libraries

Thomas Jefferson’s Green Library

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     Fairfax County Public Library system has built a useful, award-winning Eco-friendly library in the Arlington Blvd. Thomas Jefferson neighborhood branch.  It features red bricks on three sides and a wall of open glass on the Rt. 50 side – facing the main road and service street.

     I have three pictures snapped and collected @ Twitter – collocated under the hashtag: #jltaglichtjfcpl – of the external. Future potential for internal images. I simply want to quickly describe the building’s design features – attributes which are new in ideology and yet traditional in design thinking in library buildings. The first of these is the ease of access to the reference desk. It sits in the very middle of the floor where it acts simultaneously as point-of-service and Panopticon over the stacks and nearby computer terminals.

     The green-friendly wall of glass on the northern wall allows so much natural light in. I have written in the letting in of natural light to libraries before. This simple solution saves money on lighting (energy use itself is also theoretically reduced). But it also changes the texture of the light from fluorescent to something altogether different. Of course, it’s not as if light has not always played in a part in library design. Traditionally, light has been a part of libraries as representative of the light of knowledge and truth. But in this building’s case, much of the used and useful light comes from outside the library. I might suggest the “truth” here is that one form of truth (s) is dependent on other types of truth (s).

     This branch is not the biggest in the Fairfax County Public Library system, but it certainly is nearly the newest. It’s emphasis on open space, light and green-compatibility marks it as representative of current thinking in architecture and use-design. These features are not, however, the building’s only interesting elements.  It also features rent-able rooms and shelves for free community-oriented reading outside of the view of the stacks and the reference desk. I find this quite interesting because even though many libraries have rooms for community events set aside in his square footage, this building seems to turn locate the community stuff connected via the entrance of the building (all connected through the foyer) and yet NOT the stacks themselves. There could surely be more written more on this topic of design and the peoples’ use.

     Hmmm, as a library user of some regularity, I heartily recommend getting or renewing your Fairfax County Library Card and becoming a regular patron of this branch if it’s convenient. If not, at least take a visit (maybe via bicycle since it has access by a service road and has racks for many bikes by the front door) and see what you think.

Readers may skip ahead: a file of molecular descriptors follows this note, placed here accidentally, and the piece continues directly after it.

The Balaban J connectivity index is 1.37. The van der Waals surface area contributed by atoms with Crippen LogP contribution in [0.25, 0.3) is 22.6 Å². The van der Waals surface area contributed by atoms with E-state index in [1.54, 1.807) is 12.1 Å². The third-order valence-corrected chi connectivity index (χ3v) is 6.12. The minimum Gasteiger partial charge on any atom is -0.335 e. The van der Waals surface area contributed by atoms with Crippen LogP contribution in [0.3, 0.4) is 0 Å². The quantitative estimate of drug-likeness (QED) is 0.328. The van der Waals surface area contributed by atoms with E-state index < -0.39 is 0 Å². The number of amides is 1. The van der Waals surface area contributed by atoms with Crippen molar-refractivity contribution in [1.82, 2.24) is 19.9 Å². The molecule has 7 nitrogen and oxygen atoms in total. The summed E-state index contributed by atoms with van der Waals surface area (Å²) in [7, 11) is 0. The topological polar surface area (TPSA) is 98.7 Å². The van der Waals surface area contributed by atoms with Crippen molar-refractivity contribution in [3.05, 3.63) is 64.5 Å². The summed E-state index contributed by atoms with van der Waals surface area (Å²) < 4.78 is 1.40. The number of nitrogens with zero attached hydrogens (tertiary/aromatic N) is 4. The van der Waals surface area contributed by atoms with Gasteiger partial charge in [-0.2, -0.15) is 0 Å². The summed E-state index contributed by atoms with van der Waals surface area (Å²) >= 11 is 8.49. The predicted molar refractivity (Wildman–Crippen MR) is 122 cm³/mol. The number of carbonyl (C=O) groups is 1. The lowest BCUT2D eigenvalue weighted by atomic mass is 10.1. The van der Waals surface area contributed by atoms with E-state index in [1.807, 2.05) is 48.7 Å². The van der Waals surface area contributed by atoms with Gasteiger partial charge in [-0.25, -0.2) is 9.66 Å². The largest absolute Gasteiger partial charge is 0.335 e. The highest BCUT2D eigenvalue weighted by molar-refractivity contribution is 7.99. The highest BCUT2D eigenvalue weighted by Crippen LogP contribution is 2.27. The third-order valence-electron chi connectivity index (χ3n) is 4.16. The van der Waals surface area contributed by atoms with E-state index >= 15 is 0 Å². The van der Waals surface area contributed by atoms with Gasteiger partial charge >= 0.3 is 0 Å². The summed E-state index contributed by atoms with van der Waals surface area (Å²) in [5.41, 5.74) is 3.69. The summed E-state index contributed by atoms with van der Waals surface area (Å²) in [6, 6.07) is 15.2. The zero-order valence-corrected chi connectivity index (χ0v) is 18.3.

As always, dialogue is welcome.

     Thank you.

    

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A Thought on Linguistic Diversity and Classification

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I have a tendency to believe linguistic diversity is also a sign of knowledge diversity and am very frustrated with attempts to globalize knowledge into one vast pot. I point to the impact of global mass communication content and technologies, the lack of allowing the “other” to truly be and the impact of the World’s most widely used library classification system, Library of Congress Subject Headings. I am not taking a stance against The Library of Congress. I live in America and make use of their diverse resources regularly. Also, their main building is a work of architectural art. No, I question standardization of “knowledge” at the expense of diversity and questions. It seems to me that if we classify all the world’s knowledge under one system (which is not the mission statement of the Library of Congress), then we have declared globally what everything in the world is “about.” This action is accomplished by all kinds of groups around the world who write indexes to be LC compatible. But if those local knowledge resources and populations have to use another “aboutness” structure other than their own, have they not committed a kind of murder of their own knowledge system? Believe me, this is a bit scary. I am not sure that we can separate “knowledge” from “questions.” I note this point because it seems to me to state up-front what something is about has already annihilated many potential questions – and thus knowledge types. How can this tendency sit well with ongoing questioning? Somehow, I feel this happens because we are afraid of uncertainty. This is not an overshadowing fear in this context, but a fear nonetheless. Surely it is different for different people. But why should we be afraid of conflicting and disagreeable classifications in information organization?